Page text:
A controversial vote by an Odessa City Council majority to delay an election demanded by voters raised critical questions about how a proposal to expand the board would work if it passes in November.
A successful petition drive, which began in December after three members of the City Council combined to reject a request to voluntarily call a May election, left the City Council with no option to refuse submitting the proposed changes to voters.
Odessa has never had an election forced by a petition drive, city officials say. And proponents of the changes — which would add a council member elected by voters citywide and give the mayor a vote — celebrated the successful grassroots effort.
But organizers had sought the May election for a reason. It would have allowed Odessans to vote, up or down, on the proposed expansion of the City Council to a seven-member voting board. If it passed, the voters could elect the new councilman in November, when three other council races could also appear on the ballot. Then the changes would take effect afterwards.
The decision to punt on the election until November created uncertainty, even as City Attorney Larry Long said voters should be able to elect a new councilman at the same time they vote on whether to create the position.
But now, any candidate hoping to run for a new council seat could be faced with spending time and money seeking an office without the certainty that it will exist. There is concern about voter confusion as Odessans face multiple new items in a general election. And District 3 Councilwoman Barbara Graff even suggested the board might try to revise the charter amendment proposal.
Long told the council Tuesday they will “need to make some decisions regarding the terms and that sort of thing, if you wish” for proposed at-large seat but they are “pretty well stuck with two and four year terms.”
Councilwoman Barbara Graff suggested the council could revise the charter amendment proposal before voters get to vote on it.”
It was one of several signs Tuesday that further struggles lie ahead of the November election.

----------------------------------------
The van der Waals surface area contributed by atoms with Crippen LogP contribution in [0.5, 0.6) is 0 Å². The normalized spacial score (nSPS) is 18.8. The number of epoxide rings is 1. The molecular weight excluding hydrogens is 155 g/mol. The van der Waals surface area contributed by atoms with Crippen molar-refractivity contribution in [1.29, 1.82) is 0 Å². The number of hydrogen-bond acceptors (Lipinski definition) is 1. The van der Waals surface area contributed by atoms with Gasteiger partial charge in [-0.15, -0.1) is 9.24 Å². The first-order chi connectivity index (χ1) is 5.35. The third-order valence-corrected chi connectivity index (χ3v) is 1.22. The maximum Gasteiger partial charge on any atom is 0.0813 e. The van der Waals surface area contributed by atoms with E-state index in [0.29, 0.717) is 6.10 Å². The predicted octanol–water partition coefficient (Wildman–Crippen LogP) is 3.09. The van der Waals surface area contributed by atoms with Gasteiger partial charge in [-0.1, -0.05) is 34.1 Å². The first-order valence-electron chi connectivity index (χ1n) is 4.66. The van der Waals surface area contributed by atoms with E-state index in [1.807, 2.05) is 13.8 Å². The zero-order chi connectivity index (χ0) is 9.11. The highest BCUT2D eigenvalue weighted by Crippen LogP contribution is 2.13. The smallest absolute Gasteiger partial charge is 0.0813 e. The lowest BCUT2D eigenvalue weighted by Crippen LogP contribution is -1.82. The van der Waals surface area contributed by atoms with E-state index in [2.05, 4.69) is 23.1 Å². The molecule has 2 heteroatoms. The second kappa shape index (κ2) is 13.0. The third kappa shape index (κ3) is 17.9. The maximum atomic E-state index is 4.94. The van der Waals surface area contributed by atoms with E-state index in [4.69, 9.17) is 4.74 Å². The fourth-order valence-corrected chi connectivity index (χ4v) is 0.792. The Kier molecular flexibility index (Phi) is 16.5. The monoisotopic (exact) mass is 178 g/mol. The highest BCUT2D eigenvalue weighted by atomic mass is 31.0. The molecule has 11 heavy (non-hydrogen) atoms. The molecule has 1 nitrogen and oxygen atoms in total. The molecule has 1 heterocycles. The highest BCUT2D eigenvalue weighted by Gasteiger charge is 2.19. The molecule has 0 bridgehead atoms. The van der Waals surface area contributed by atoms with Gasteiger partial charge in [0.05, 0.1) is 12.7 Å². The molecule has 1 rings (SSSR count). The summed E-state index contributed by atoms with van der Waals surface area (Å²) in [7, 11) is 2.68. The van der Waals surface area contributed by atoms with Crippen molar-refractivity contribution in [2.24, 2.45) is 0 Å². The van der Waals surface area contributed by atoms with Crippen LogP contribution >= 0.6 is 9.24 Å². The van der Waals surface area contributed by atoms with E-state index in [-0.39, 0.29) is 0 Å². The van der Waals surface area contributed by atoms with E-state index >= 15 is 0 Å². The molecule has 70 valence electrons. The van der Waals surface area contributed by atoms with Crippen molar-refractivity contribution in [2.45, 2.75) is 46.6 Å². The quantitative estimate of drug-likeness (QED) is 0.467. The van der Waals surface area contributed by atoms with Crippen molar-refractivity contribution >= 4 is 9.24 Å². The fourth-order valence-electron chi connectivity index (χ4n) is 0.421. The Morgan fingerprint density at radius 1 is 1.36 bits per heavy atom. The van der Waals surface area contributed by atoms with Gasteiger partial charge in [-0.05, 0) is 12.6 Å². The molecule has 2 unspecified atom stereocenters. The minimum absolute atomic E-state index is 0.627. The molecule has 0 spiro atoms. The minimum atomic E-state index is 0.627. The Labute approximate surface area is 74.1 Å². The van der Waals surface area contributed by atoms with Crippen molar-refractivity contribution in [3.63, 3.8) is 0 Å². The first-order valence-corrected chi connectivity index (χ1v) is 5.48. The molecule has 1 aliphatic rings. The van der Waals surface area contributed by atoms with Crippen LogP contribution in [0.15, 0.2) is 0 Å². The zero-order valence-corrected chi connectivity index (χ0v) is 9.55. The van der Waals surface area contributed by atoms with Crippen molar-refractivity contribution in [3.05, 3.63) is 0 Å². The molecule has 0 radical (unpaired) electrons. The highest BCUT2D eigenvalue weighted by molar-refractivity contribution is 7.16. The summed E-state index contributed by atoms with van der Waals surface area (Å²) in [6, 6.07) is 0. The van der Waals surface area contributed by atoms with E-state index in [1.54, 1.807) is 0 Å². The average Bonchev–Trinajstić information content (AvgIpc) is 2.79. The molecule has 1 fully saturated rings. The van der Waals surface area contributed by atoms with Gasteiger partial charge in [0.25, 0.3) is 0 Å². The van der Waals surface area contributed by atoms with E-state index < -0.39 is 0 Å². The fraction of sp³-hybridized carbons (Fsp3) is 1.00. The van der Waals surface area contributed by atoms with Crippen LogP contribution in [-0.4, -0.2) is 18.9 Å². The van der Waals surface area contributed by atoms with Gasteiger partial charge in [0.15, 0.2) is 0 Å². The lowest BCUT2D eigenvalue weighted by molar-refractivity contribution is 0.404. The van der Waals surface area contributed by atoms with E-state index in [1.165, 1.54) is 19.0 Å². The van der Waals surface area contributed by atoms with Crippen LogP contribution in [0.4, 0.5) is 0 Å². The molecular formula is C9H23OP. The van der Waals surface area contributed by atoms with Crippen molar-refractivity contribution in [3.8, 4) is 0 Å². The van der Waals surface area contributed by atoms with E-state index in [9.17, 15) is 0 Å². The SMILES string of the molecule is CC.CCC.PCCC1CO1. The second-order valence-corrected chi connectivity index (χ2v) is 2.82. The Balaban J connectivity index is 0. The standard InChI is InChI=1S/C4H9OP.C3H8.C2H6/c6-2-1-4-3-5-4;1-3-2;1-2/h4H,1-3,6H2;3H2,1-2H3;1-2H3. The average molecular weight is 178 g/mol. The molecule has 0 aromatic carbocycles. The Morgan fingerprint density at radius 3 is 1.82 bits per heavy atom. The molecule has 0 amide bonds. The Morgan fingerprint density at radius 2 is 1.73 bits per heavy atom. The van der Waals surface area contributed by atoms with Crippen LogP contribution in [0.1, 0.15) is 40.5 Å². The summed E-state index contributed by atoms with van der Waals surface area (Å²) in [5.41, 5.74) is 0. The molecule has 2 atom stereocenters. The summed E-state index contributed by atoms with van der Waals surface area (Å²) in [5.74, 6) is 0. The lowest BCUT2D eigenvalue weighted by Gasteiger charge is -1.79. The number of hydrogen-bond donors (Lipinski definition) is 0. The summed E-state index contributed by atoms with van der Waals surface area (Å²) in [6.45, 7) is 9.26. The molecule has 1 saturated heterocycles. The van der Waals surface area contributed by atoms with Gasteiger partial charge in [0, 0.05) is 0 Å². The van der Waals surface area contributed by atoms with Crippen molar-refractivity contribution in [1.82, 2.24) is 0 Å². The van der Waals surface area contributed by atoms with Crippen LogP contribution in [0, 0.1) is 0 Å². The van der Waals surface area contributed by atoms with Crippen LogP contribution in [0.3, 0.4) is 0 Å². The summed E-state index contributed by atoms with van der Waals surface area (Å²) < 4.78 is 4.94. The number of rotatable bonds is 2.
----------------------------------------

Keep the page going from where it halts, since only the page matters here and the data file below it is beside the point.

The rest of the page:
The council is scheduled to take a second and final vote calling the election later this month. In the meantime, proponents including Kirk Edwards, a former District 2 councilman, said supporters of the changes should be proud of their effort to fix their city government, even if they won’t get the May vote they sought.
“The good news from tonight is there will be an election this year, which will allow the people, the citizens of Odessa, to decide if they want an at-large position and allow the mayor to vote,” said Edwards, an Odessa oilman. “And that’s what the petition was about.”
In the end, a tally showed at least 2,757 Odessa voters had signed the petition. Elections officials found that more were possibly valid, but the total was already more than enough required under state law to force an election.
The majority that voted to call the November election was comprised of District 1 Councilman Malcolm Hamilton, Graff and District 5 Councilman Filiberto Gonzales. The vote followed the defeat by the three of another item calling for an election in May.
The same council members were also behind a series of controversies that prompted outrage among Odessa voters, including the firing of the city manager, secret meetings and the scuttling of an incentives deal for an oilfield equipment company that eventually located in Midland, among others.